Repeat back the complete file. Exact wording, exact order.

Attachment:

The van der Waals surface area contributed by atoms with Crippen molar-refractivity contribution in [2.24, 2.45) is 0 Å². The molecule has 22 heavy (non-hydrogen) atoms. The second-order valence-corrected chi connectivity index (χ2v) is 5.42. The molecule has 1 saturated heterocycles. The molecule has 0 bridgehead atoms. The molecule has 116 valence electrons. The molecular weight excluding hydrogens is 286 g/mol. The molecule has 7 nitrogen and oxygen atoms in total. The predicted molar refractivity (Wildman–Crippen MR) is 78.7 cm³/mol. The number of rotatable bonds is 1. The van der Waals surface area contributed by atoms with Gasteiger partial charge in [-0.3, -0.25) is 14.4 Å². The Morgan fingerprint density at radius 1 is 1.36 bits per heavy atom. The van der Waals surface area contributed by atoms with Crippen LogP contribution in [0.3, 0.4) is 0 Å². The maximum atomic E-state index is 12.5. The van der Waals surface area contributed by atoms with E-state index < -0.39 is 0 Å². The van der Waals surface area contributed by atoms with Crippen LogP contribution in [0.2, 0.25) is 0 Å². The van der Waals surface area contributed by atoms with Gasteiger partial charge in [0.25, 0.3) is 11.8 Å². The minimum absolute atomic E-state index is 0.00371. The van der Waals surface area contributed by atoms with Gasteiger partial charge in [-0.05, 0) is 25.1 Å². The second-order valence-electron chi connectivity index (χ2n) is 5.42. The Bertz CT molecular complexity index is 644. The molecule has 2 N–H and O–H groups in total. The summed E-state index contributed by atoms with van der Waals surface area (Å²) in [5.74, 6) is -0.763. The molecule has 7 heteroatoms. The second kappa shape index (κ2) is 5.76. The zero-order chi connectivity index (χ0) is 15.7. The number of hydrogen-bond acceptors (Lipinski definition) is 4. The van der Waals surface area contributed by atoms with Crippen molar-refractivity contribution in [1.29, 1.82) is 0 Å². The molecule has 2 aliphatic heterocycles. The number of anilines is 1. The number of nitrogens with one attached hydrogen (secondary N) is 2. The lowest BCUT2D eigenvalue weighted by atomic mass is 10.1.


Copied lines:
The van der Waals surface area contributed by atoms with Crippen molar-refractivity contribution in [2.24, 2.45) is 0 Å². The molecule has 22 heavy (non-hydrogen) atoms. The second-order valence-corrected chi connectivity index (χ2v) is 5.42. The molecule has 1 saturated heterocycles. The molecule has 0 bridgehead atoms. The molecule has 116 valence electrons. The molecular weight excluding hydrogens is 286 g/mol. The molecule has 7 nitrogen and oxygen atoms in total. The predicted molar refractivity (Wildman–Crippen MR) is 78.7 cm³/mol. The number of rotatable bonds is 1. The van der Waals surface area contributed by atoms with Gasteiger partial charge in [-0.3, -0.25) is 14.4 Å². The Morgan fingerprint density at radius 1 is 1.36 bits per heavy atom. The van der Waals surface area contributed by atoms with Crippen LogP contribution in [0.3, 0.4) is 0 Å². The maximum atomic E-state index is 12.5. The van der Waals surface area contributed by atoms with E-state index < -0.39 is 0 Å². The van der Waals surface area contributed by atoms with Crippen LogP contribution in [0.2, 0.25) is 0 Å². The van der Waals surface area contributed by atoms with Gasteiger partial charge in [0.25, 0.3) is 11.8 Å². The minimum absolute atomic E-state index is 0.00371. The van der Waals surface area contributed by atoms with Gasteiger partial charge in [-0.05, 0) is 25.1 Å². The second-order valence-electron chi connectivity index (χ2n) is 5.42. The Bertz CT molecular complexity index is 644. The molecule has 2 N–H and O–H groups in total. The summed E-state index contributed by atoms with van der Waals surface area (Å²) in [5.74, 6) is -0.763. The molecule has 7 heteroatoms. The second kappa shape index (κ2) is 5.76. The zero-order chi connectivity index (χ0) is 15.7. The number of hydrogen-bond acceptors (Lipinski definition) is 4. The van der Waals surface area contributed by atoms with Crippen molar-refractivity contribution in [1.29, 1.82) is 0 Å². The molecule has 2 aliphatic heterocycles. The number of anilines is 1. The number of nitrogens with one attached hydrogen (secondary N) is 2. The lowest BCUT2D eigenvalue weighted by atomic mass is 10.1.